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This website lets you experience what it’s like to have dyslexia


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You can “understand” and “sympathize with” someone until you’re blue in the face, but until you’ve say, given birth or had a period, it’s hard to get, truly and exactly, the issues a given person navigates. Although you might appreciate that the common learning disability, dyslexia, makes reading and writing difficult, it’s not the same as experiencing life with the condition. A new website, however, is a new website that shows you what it’s like to try and read when you are dyslexic.

As one of the most common learning disabilities, dyslexia, by some estimates, affects 5 to 10 percent of the population.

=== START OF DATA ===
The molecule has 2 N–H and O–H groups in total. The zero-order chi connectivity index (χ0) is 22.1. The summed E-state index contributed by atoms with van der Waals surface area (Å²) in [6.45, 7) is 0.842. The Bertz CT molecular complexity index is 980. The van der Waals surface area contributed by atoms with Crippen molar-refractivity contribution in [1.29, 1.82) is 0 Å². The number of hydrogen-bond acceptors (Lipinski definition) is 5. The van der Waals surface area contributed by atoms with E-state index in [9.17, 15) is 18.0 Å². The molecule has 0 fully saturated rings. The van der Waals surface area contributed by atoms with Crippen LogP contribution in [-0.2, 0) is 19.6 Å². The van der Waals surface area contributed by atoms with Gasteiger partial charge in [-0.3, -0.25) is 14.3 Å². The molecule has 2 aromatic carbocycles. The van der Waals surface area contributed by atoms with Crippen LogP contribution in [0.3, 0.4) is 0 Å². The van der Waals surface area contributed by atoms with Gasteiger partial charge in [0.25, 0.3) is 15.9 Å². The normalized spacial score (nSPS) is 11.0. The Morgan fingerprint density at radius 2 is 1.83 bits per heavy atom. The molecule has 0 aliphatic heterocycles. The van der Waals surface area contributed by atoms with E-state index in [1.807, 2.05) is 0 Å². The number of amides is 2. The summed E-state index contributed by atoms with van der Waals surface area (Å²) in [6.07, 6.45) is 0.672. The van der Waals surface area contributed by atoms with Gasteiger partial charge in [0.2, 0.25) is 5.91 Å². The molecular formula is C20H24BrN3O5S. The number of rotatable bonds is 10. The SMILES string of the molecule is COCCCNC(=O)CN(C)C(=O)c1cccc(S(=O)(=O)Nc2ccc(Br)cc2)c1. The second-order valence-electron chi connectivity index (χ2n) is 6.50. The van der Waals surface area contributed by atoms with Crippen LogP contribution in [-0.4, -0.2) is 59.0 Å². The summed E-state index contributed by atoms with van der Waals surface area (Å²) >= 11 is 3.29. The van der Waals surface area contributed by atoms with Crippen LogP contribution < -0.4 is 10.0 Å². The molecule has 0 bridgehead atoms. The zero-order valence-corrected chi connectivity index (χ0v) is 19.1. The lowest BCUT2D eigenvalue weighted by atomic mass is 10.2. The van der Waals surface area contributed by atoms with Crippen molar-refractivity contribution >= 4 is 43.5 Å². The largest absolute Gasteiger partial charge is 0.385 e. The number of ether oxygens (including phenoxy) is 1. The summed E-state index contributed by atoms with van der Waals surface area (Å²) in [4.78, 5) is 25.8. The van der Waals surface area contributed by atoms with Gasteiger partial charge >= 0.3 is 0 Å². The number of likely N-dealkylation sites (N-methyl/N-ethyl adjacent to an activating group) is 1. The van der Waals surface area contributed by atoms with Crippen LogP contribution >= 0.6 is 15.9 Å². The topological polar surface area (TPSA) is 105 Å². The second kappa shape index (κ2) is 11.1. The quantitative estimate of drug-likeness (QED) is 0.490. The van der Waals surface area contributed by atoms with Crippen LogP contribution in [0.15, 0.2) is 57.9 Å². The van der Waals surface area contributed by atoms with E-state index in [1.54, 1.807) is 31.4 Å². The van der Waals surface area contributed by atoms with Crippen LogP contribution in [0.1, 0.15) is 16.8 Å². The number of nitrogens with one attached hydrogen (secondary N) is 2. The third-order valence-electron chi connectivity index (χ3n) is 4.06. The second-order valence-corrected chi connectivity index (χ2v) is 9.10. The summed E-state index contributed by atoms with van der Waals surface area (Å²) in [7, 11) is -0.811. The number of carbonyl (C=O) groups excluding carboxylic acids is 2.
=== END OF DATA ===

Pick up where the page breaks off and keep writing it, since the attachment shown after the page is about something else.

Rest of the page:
As one of the most common learning disabilities, dyslexia, by some estimates, affects 5 to 10 percent of the population. And according to Mayo Clinic, it is essentially a disorder that makes reading and writing difficult due to problems identifying speech sounds and decoding.

As someone who does not have dyslexia, when I checked out the website, I was immediately overwhelmed by what appeared as the constant jumping of letters within words. The lines of text looked so muddled that it took me an exorbitant amount of time just to get through the first sentence. (FYI, that first sentence reads, “A friend who has dyslexia described to me how she experiences reading. She can read, but it takes a lot of concentration, and the letters seems to ‘jump around.'”)

Basically, the website can serve a reminder not to judge a person (or claim you truly understand them) until you’ve walked a mile in their shoes—or read a page with their peepers.

Ready to do some mindful read? Here’s what you need to know about Folk Rebellion’s new print newspaper and the most controversial stories on Well+Good this year

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